New Jersey is well-known for its proximity to New York, Pennsylvania, and Delaware. However, the "Garden State" has much to showcase beyond its vital location. Home to the oldest seaside resorts in the United States and the infamous Atlantic City, New Jersey has towns where you can find calm, Victorian landscapes or streets bustling with college life and art. Here are the most unique towns in New Jersey, most of which do not have high populations but conceal tourist attractions, historic monuments, and breathtaking sights.
Home to one of the top undergraduate institutions in the country, Princeton is a vibrant New Jersey town with even more to boast than the best school in the country. Attracting business owners from all over the country, this town is a mixture of nationalities and ethnicities, which is evident in its diverse restaurants and cultural celebrations, such as April Arts and Chinese New Year.
The busy college town is an avid tourist attraction as well, marked with restaurants visited by John F. Kennedy, Albert Einstein, and Barack Obama. Make sure you stop by Princeton University’s Blair Arch to see some of the oldest college dorms and classrooms in the United States! Moreover, Princeton boasts its scenic lakes and forests, such as Carnegie, an attraction for collegiate sports such as rowing, sailing, and cross-country running.
Cape May is best known for its breathtaking beaches and unique birdlife. The town is referred to as "the Jersey Shore," and is well known in the Northeast as a popular destination for swimmers and surfers. Overlooking the Atlantic, Cape May attracts birdwatchers during immigration season due to the various species it is home to. Over two hours away from Newark airport, the town sits at the most southern point in New Jersey. The city is also known as one of America’s oldest resort cities. Cape May Point and the Cape May lighthouse are must-visit attractions while visiting the town, providing stunning views of the Atlantic Ocean and Delaware Bay.
With a population of almost 12,000 people, Red Bank's atmosphere and homely feel have earned it a reputation as one of New Jersey's small yet beautiful towns. The Navesink River passing through the town has earned it its name, making it a primary passage to the Atlantic Ocean and popular for its sunset views. Also, the town is well known for its cultural and artistic festivities. The Count Basie Theatre and Two River Theatre River Company are in the heart of town, making it one of the most vibrant areas in Monmouth County. Its downtown area is an artistic hub, with over 20 art galleries and a wide selection of restaurants.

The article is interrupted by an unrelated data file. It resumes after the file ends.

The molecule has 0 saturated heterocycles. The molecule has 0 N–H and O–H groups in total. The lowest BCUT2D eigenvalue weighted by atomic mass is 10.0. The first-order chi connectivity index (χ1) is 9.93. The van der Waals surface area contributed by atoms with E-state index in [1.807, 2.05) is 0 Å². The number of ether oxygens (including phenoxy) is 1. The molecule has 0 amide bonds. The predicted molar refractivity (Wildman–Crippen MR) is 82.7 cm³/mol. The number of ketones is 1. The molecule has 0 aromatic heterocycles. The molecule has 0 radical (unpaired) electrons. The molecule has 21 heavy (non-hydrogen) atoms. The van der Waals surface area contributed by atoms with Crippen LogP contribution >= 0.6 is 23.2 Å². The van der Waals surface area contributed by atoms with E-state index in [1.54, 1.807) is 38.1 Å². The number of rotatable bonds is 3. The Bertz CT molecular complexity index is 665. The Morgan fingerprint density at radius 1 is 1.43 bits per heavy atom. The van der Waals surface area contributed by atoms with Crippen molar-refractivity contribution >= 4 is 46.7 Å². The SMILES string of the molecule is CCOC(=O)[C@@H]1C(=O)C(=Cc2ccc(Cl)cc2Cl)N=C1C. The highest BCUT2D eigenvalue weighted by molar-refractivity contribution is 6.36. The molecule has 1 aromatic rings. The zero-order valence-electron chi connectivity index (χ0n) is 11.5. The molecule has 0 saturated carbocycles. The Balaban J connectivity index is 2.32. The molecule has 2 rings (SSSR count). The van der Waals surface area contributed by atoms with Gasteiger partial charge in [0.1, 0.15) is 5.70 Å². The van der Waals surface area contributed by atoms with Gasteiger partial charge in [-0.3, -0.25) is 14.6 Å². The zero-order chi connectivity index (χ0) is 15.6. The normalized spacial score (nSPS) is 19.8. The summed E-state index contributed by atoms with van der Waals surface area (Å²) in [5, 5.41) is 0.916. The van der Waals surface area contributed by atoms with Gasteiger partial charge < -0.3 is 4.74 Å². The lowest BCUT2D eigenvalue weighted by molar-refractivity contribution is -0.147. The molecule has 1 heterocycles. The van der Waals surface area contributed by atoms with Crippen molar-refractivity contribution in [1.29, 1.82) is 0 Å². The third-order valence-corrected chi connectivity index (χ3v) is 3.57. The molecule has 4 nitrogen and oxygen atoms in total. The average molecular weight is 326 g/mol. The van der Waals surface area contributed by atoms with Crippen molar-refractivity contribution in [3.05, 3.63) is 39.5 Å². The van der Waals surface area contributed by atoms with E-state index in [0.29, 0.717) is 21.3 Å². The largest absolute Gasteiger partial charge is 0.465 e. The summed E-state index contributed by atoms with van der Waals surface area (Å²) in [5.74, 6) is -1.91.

One of the most underrated spots in New Jersey is Toms River. Overlooking the Atlantic Ocean, the scenic town is perfect for people looking for calm and tranquil vibes. The beaches are pristine, calm, and popular amongst seagulls. Nature lovers enjoy visiting Cattus Island County Park in Toms River. The Park's terrain consists of shrubs, small trees, gorgeous meadows, and 7 miles of beautiful hiking trails. This town is also famous as a key filming site and, since 1937, has hosted the second-largest Halloween parade in the world.
The Bergen County borough is a small, yet beautiful town of around 4,000 people with a rich history. Its name is derived from proud Native American Communities in that area, and serves as living proof of its historical significance. Located in the northeast of New Jersey, the town is a great destination for an educational trip. Its many museums, The Hermitage and SchoolHouse Museum, are rich in Native American and Indigenous history.
Hugged between the more popular cities of Trenton and Princetown, Lawrenceville is an underrated gem of a town of around 3,500 residents. Lawrenceville is a popular destination amongst travelers, with the Quaker Bridge Mall on top of their list. Also, the Cherry Grove farm is a popular destination amongst families in the area. One off-the-beaten-path site in the area is Bury the Hatchet, an axe-throwing game center!
West Orange, a suburb of Newark, is a historic town located 17 miles west of New York City. The town is labeled “Where Invention Lives” since it is a historic hub for inventors and historical figures such as Thomas Edison. You can visit his monumental home while visiting the Thomas Edison National Historical Park. To add to this educational trip, make sure you stop by the Turtle Back Zoo and Essex County Treetop Adventure Course.
If you’re planning a trip to the East Coast, make sure you do not miss out on New Jersey’s pristine beaches, fine dining, and mesmerizing sunsets. These towns are perfect if you are looking for small towns with a lot to offer. From Princeton’s massive historical impact to Cape May’s luxurious resorts, these most unique Jersey towns are a must-visit!